By Tom Layou
With The Best Christmas Pageant Ever, Anchorage Community Theatre set out to make a show where Anchorage could feel at home. First thing through the door, the audience is treated to a decadent catered spread taking up the entire lobby, so much to be shared there is hardly room for it all. The producer/director, Matt Fernandez, took the stage for an informal discussion with the audience. The back and forth felt slightly awkward and at a Jimmy Stewart impression I scribbled something about saving the theater for the actors, but I hadn’t quite gotten with it yet.
We have a few quiet moments with the set. There is a cozy home on one side of the stage with a dining table and fireplace with Christmas stockings and family photos on the wall. With a haphazardly decorated Christmas tree, gifts, and a piano, the set transitions into the main playing area where the show within a show is “rehearsed.” On the wall above the piano and in far corners are holiday drawings made by children. The set is completed with a rudimentary church where the children can gather around a minimalist manger. All this is bathed in a comforting blue light (design by Dean Bradley) as the action begins.
A few kids enter, listing the crimes of the town’s dreaded Herdmans, six children who chronically ruin everything with bullying, thievery, smoking, and a complete disregard for decency. Their history includes setting fire to a tool shed, stealing the firemen’s doughnuts at a benefit, and painting an obscenity in florescent paint on the shell of a neighbor’s prize turtle. Most of this is laid out for us by Beth Bradley (Drew Congdon) and Alice Wendleken (Zion Merrill). When an especially young actor faltered, she received a subtle prompt and finished speaking her line. The youth actors were on point.
We are introduced to the protagonist’s family when Charlie Bradley, played by Mason Dolphin, enters the Bradleys’ kitchen saying a prayer against the Herdmans, one all the kids use. Grace and Bob Bradley join the stage, played by Devin Merilatt and Tony Barnard, and in the following discussion the audience learns the same Christmas pageant is put on every year. This year, however, the woman who directs has been injured.
While this information is presented, I’m scribbling plot points and realize I may be the only person in the building who doesn’t know this all by heart. My mom read it to me like thirty years ago and I felt silly being blindsided by the plot, about a woman unexpectedly left in charge of telling her community the story of the birth of Christ.
“Haven’t you heard the Christmas story from the Bible?” one child exclaims during a rehearsal. In the course of three rehearsal scenes the community learns the differences of the Herdmans and their struggle. In discussing a manger for Jesus, it is revealed a makeshift bed had been made for the youngest Herdman. Hearing of the squalor of Christ’s birth, one of the Herdman children asks, “Where was child welfare?” and another says, “Child welfare is at our house every five minutes.”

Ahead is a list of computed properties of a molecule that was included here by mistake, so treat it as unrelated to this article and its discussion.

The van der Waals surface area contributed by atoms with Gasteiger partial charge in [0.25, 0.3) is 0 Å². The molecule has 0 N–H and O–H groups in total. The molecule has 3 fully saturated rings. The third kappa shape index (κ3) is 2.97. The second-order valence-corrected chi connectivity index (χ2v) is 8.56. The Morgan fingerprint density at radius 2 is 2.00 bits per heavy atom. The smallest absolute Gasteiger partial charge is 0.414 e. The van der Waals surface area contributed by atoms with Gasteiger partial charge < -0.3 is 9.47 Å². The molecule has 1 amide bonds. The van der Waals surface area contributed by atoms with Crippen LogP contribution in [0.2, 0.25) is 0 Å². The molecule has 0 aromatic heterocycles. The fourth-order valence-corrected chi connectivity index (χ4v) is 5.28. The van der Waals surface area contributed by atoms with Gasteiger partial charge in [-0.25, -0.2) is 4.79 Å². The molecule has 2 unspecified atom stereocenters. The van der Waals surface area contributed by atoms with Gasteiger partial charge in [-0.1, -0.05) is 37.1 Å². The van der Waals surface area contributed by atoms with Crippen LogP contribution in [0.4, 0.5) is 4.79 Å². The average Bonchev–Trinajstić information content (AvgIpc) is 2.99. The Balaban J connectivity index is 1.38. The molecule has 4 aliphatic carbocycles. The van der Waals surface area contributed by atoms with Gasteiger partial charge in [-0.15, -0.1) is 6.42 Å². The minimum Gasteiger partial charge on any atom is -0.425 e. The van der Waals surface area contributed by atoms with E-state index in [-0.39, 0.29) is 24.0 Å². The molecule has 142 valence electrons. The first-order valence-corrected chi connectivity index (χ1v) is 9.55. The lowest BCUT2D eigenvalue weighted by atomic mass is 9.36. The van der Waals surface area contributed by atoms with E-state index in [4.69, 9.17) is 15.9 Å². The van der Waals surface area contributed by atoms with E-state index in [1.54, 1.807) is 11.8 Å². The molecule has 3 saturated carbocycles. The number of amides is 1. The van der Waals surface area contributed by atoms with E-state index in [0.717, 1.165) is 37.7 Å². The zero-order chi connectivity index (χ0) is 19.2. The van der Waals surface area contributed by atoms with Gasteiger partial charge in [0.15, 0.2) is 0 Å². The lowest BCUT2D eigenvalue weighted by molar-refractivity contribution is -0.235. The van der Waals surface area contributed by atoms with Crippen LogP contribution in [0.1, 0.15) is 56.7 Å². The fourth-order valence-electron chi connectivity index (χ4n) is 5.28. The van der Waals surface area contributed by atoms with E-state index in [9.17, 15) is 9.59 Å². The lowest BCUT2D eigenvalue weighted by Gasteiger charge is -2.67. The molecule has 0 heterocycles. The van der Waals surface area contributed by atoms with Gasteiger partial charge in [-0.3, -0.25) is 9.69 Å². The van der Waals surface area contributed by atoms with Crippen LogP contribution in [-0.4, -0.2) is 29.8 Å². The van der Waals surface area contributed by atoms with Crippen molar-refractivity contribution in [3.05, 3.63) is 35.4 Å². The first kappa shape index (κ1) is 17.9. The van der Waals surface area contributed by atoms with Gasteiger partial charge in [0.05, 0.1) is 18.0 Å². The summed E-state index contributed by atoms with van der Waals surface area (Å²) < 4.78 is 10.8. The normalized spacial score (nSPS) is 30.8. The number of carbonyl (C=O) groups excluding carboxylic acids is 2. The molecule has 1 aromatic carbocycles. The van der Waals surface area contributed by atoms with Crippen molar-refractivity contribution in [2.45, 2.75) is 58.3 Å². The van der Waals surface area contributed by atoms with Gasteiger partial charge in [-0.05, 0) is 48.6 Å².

After a rehearsal scene, Bob Bradley explains to Charlie the Herdmans are like Mary and Joseph had been, “tired, cold, and probably a little messy,” drawing the parallel to the disadvantaged.
Rehearsals are punctuated with the Herdmans revealing a lot of awkward truth the prim community seems ill-equipped to discuss. While Grace Bradley reads over the story she comes to the words, “Great with child.” Ralph Herdman (Ben Heinrich) immediately translates, “She was pregnant!” One schoolchild remarks how it is impolite to talk about Mary being pregnant, but this is the true purpose the Herdmans serve: to take a delicate allegorical story and have it simplified in real terms.
This brings chaos. When the Herdmans hear King Herod wants to kill Jesus they stir up a riot, inciting other children to go on the offensive. The Herdman girl playing Mary lights a cigar in the bathroom and when someone smells smoke the scene devolves to complete mayhem. Lights cut by about half and everyone goes slow-motion as firefighters, played by MaryAlice Lovel Larmi, Cena Moody, and Stefan Morin take the stage. The children mob Morin and take him to the floor. Lovel Larmi hits the ground upstage with the Christmas tree and a child. A red moving light mimics a spotlight, roving the scene as children are rescued from the stage, Cena Moody hauling one by the waist as she ushers another ahead of her.
After the disastrous rehearsal, Grace Bradley is encouraged to cancel the performance but she is determined. When the youngest Herdman, Gladys (Rose Merrill), who has interjected superhero narration into every rehearsal delivers the line, “Unto us all, a child is born,” the audience knows the pageant is going to be a success, though a unique one. As the pageant carries on with its mischievous peculiarities, our attention falls on Imogene, the oldest Herdman girl, who is playing Mary in the pageant.
Amid the lighthearted furor, Imogene weeps over the doll representing Jesus. Surrounded by humor I felt sincerity. I felt Imogene repenting sins the actress Mia Marchetti never committed.
That is what is truly impressive about this production, because a kid can have talent but it is meaningless without people to wrangle them. When the choir first took the stage for rehearsal, I realized I hadn’t heard a sound from the dozen of them backstage. That’s when Gladys darts around screaming comic book vengeance; her craziness is nuanced, on cue, and fitting with the action around her. And then they sing. I saw a guy doing the same thing I was, looking around the audience for dry eyes.
They were getting to me a little, too.
Maybe my heart grew three sizes or something because I rethought Matt Fernandez’s opening speech. He wanted to create a show where Anchorage could celebrate Christmas, celebrate our own community.
He did that well.